Let the cat out of the bag
Mar 10, 2013 | 1193 views | 0 0 comments | 9 9 recommendations | email to a friend | print
THE MEANING of the above saying is to disclose a secret. That saying has been around for several centuries and is commonly used in different nations. It is related to the expression, “a pig in a poke.” Its basic concept is of a dishonest farmer who comes to the market in town with a bag which he claims has a piglet in it.

He discourages a potential buyer from looking inside the bag by warning him if it is opened the piglet might escape. After an agreement on price, the buyer takes the bag home before opening it. To his dismay upon opening the bag a cat, not a piglet, comes scampering out of the bag. Thus, the farmer is disclosed as being dishonest.

NOT ONLY should our business dealing be “up and above board,” but we expect those with whom we do business with to do the same. Ben K. Green wrote several interesting books about his experience in horse trading during his youth and before he became a veterinarian. He was born at Cumby, Texas in 1912 and spent his life in Texas. In the past, most small towns had a trade day at least once a month on a Saturday.

On one occasion, he bought a team of horses and a wagon at a trade day in Decatur, Texas. While riding in the wagon, Ben noticed that the horses did not look as energetic and it appeared that they were losing weight. In addition to that, their pretty red coats began to have streaks in them as the horses perspired. He knew that he had fallen victim of a dishonest horse trader. The horses had been feed arson to fatten them up and a red dye had been used to cover the horses’ coats.

LIKE MOST folks, we have had some personal experience of not getting what we paid for. Recently on two different occasions, my wife Charlotte bought some beef sandwiches at the same place. Now we don’t like their sauce, and she asked them not to put any on the sandwiches. When we got home we discovered that the sauce was on them. The next time that we bought sandwiches at the same place, she placed emphasis that we did not want the sauce. She even asked the young lady if the sauce had been left off and the girl said, “Yes!” But when we got home we discovered their sauce had again been put on the sandwiches. We learned the hard way that it was like buying “a pig in the poke.” The next time we will open the bag in front of them and check to see if it is precisely what we ordered.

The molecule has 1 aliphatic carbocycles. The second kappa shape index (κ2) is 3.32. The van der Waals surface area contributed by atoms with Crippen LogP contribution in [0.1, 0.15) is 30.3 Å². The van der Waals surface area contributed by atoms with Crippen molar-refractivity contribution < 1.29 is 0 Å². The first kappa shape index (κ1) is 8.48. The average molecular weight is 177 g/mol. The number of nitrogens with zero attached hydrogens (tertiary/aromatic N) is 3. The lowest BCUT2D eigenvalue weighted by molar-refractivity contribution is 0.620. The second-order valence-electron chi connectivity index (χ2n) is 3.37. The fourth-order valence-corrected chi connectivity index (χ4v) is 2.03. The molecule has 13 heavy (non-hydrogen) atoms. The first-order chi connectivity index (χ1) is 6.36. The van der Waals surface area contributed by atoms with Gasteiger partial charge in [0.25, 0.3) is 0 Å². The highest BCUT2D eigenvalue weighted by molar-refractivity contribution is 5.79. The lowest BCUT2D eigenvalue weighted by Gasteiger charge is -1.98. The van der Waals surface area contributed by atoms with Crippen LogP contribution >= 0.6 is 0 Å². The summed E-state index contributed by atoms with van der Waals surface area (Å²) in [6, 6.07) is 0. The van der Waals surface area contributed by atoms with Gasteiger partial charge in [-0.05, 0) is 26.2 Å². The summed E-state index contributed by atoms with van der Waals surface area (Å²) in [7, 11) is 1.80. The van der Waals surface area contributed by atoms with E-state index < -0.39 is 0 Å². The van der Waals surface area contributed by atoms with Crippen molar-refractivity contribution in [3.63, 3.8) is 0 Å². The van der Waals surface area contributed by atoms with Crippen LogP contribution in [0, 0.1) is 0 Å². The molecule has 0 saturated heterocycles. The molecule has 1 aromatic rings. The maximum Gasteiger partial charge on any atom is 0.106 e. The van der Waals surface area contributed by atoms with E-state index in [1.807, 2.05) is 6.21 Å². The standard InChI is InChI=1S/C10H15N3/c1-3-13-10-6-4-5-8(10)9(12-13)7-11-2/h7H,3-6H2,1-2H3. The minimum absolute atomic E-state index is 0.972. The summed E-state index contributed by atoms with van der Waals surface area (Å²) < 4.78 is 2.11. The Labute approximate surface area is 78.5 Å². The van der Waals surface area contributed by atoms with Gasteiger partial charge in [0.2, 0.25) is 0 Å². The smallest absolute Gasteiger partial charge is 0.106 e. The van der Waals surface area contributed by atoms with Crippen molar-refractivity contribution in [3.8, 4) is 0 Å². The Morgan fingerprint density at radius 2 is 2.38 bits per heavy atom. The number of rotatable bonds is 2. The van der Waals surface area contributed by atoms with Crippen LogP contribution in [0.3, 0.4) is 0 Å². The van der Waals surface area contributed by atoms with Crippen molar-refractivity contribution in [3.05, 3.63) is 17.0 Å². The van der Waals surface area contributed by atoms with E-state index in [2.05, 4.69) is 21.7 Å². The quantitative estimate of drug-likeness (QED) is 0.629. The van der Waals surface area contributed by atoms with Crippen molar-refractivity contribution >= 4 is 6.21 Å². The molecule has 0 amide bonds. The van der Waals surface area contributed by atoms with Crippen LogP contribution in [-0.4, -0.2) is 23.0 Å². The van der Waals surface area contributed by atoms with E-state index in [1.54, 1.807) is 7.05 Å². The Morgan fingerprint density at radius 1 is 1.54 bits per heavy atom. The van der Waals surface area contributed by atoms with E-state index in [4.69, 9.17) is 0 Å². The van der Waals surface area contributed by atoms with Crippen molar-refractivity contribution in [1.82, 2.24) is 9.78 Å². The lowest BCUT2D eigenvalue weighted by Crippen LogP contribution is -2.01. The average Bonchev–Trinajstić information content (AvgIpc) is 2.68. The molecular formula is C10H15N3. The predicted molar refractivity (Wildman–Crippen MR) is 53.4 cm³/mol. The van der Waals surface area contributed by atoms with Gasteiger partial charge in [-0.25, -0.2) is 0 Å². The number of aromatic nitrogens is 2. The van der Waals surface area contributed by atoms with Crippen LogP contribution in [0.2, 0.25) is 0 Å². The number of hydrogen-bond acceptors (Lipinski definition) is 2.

CONCERNING the origin of “a pig in the poke” and its related saying, “let the cat out of the bag,” have a long history. Fraser’s Magazine, 1858 reprinted advice which was in Richard Hill’s Commonplace Book, 1530 when buying from market traders. “When ye proffer the pigge open the poke.” John Heywood in Proverbes and Epigrammes, 1555-60 stated: “I will neuer bye the pyg in the poke. Thers many a foule pyg in a feyre cloke.”

Dub Mowery is a Gospel preacher in the Church of Christ. Presently he serves as full-time evangelist for the Pittsburg Church of Christ. A native of Southeast Oklahoma, he is the author of Colloquial Sayings & Expressions (Morris Publishing, 2008)

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